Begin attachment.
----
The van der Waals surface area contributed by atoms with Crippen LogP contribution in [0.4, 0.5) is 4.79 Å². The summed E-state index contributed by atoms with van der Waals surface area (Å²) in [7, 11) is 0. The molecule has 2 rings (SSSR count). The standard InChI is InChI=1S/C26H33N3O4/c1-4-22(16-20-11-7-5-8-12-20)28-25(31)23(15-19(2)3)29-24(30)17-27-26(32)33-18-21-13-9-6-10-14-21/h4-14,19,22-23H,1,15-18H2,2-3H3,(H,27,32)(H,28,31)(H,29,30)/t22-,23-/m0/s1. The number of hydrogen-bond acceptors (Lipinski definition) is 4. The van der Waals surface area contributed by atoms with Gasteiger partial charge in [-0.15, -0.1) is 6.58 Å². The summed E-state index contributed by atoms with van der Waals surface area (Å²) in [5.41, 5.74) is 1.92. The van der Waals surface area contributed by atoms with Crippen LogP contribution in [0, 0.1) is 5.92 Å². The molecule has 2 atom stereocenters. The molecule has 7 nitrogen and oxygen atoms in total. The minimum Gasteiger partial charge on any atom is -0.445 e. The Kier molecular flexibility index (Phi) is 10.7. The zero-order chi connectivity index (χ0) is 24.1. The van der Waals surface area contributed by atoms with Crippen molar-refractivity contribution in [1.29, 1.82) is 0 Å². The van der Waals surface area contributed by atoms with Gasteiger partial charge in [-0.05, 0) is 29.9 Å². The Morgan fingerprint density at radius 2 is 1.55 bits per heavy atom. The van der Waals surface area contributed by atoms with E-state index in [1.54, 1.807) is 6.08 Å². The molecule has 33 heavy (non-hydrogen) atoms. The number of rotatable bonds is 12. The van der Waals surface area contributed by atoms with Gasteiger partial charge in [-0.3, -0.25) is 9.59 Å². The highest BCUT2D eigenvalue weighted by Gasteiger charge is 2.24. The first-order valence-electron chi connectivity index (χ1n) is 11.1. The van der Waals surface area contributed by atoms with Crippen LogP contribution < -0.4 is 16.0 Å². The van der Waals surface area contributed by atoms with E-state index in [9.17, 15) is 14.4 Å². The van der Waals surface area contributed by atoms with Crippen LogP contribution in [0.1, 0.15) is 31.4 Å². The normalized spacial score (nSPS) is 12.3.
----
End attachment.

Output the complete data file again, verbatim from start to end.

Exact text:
The van der Waals surface area contributed by atoms with Crippen LogP contribution in [0.4, 0.5) is 4.79 Å². The summed E-state index contributed by atoms with van der Waals surface area (Å²) in [7, 11) is 0. The molecule has 2 rings (SSSR count). The standard InChI is InChI=1S/C26H33N3O4/c1-4-22(16-20-11-7-5-8-12-20)28-25(31)23(15-19(2)3)29-24(30)17-27-26(32)33-18-21-13-9-6-10-14-21/h4-14,19,22-23H,1,15-18H2,2-3H3,(H,27,32)(H,28,31)(H,29,30)/t22-,23-/m0/s1. The number of hydrogen-bond acceptors (Lipinski definition) is 4. The van der Waals surface area contributed by atoms with Gasteiger partial charge in [-0.15, -0.1) is 6.58 Å². The summed E-state index contributed by atoms with van der Waals surface area (Å²) in [5.41, 5.74) is 1.92. The van der Waals surface area contributed by atoms with Crippen LogP contribution in [0, 0.1) is 5.92 Å². The molecule has 2 atom stereocenters. The molecule has 7 nitrogen and oxygen atoms in total. The minimum Gasteiger partial charge on any atom is -0.445 e. The Kier molecular flexibility index (Phi) is 10.7. The zero-order chi connectivity index (χ0) is 24.1. The van der Waals surface area contributed by atoms with Crippen molar-refractivity contribution in [1.29, 1.82) is 0 Å². The van der Waals surface area contributed by atoms with Gasteiger partial charge in [-0.05, 0) is 29.9 Å². The Morgan fingerprint density at radius 2 is 1.55 bits per heavy atom. The van der Waals surface area contributed by atoms with E-state index in [1.54, 1.807) is 6.08 Å². The molecule has 33 heavy (non-hydrogen) atoms. The number of rotatable bonds is 12. The van der Waals surface area contributed by atoms with Gasteiger partial charge in [-0.3, -0.25) is 9.59 Å². The highest BCUT2D eigenvalue weighted by Gasteiger charge is 2.24. The first-order valence-electron chi connectivity index (χ1n) is 11.1. The van der Waals surface area contributed by atoms with Crippen LogP contribution < -0.4 is 16.0 Å². The van der Waals surface area contributed by atoms with E-state index in [9.17, 15) is 14.4 Å². The van der Waals surface area contributed by atoms with Crippen LogP contribution in [0.1, 0.15) is 31.4 Å². The normalized spacial score (nSPS) is 12.3.